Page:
I was waiting for the bus to Daylesford on Wednesday and it was a beautiful sunny day so I took some photos. This is the station. The full temple portico is pretty impressive, I guess it speaks to the wealth of Ballarat during the nineteenth century.
I went on an organised tour of this terrific railway station complex during the Ballarat Heritage Weekend in May 2010. The only parts you cannot visit are those interiors destroyed by fire 30 years ago (1981) eg the clock tower.ReplyDelete
That sounds interesting, I didn't take a proper look at the interiors, but I will probably be passing through again next week sometime and I must take a look inside.ReplyDelete
Hopefully the heritage weekend might be on again, I'd love to go.
What more uplifting way to start your day or weekend than at this beautiful sight.ReplyDelete
The more I see of it, the more I appreciate its intricacies, functional amenity and its significance. It was a sight to behold when Steamrail Victoria brought the old engines recently. Truly like stepping back in time ... I would love to see some of the disused wings and buildings of bluestone and brick on the site put to use. Not to mention better regional rail connections.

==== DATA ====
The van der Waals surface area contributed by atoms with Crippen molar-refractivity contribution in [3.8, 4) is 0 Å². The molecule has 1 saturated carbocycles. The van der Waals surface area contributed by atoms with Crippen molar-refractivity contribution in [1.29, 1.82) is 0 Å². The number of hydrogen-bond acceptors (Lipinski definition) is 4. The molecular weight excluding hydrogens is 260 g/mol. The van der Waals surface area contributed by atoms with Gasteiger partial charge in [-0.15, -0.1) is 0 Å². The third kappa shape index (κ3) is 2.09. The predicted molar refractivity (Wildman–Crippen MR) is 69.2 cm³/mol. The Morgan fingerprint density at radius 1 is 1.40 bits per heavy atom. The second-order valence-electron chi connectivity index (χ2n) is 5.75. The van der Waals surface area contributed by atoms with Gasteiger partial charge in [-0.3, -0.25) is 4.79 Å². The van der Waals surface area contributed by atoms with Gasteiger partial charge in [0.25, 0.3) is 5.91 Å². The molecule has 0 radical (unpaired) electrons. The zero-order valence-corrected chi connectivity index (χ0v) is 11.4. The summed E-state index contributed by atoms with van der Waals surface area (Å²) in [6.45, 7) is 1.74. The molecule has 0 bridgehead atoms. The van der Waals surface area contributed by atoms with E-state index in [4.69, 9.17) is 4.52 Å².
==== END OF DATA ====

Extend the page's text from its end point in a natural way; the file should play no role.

When you consider its age (built earlier than almost all the capital city stations), it is arguably the most impressive building of its kind in the nation.
A tip: It is best viewed/photographed on approach from Mair Street up the escarpment ramp. A real eye opener.
Thanks Sean, I agree it is possibly the most elegant train station I have seen in Australia. It had been so long since I went through Ballarat station that this is the first time I ever really stopped to have (quick) look.ReplyDelete